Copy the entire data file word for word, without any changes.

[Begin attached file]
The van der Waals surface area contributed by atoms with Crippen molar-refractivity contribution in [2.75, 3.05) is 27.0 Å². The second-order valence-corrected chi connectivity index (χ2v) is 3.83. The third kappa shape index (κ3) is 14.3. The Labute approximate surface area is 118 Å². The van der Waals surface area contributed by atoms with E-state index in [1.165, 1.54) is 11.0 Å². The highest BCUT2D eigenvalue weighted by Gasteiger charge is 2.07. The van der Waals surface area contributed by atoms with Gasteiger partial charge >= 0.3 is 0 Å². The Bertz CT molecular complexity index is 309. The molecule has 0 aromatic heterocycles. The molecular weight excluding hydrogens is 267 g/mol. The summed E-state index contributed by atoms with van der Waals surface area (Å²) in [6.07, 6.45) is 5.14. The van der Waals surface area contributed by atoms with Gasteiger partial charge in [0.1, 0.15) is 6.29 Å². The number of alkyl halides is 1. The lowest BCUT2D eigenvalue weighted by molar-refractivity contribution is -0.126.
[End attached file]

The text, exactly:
The van der Waals surface area contributed by atoms with Crippen molar-refractivity contribution in [2.75, 3.05) is 27.0 Å². The second-order valence-corrected chi connectivity index (χ2v) is 3.83. The third kappa shape index (κ3) is 14.3. The Labute approximate surface area is 118 Å². The van der Waals surface area contributed by atoms with E-state index in [1.165, 1.54) is 11.0 Å². The highest BCUT2D eigenvalue weighted by Gasteiger charge is 2.07. The van der Waals surface area contributed by atoms with Gasteiger partial charge >= 0.3 is 0 Å². The Bertz CT molecular complexity index is 309. The molecule has 0 aromatic heterocycles. The molecular weight excluding hydrogens is 267 g/mol. The summed E-state index contributed by atoms with van der Waals surface area (Å²) in [6.07, 6.45) is 5.14. The van der Waals surface area contributed by atoms with Gasteiger partial charge in [0.1, 0.15) is 6.29 Å². The number of alkyl halides is 1. The lowest BCUT2D eigenvalue weighted by molar-refractivity contribution is -0.126.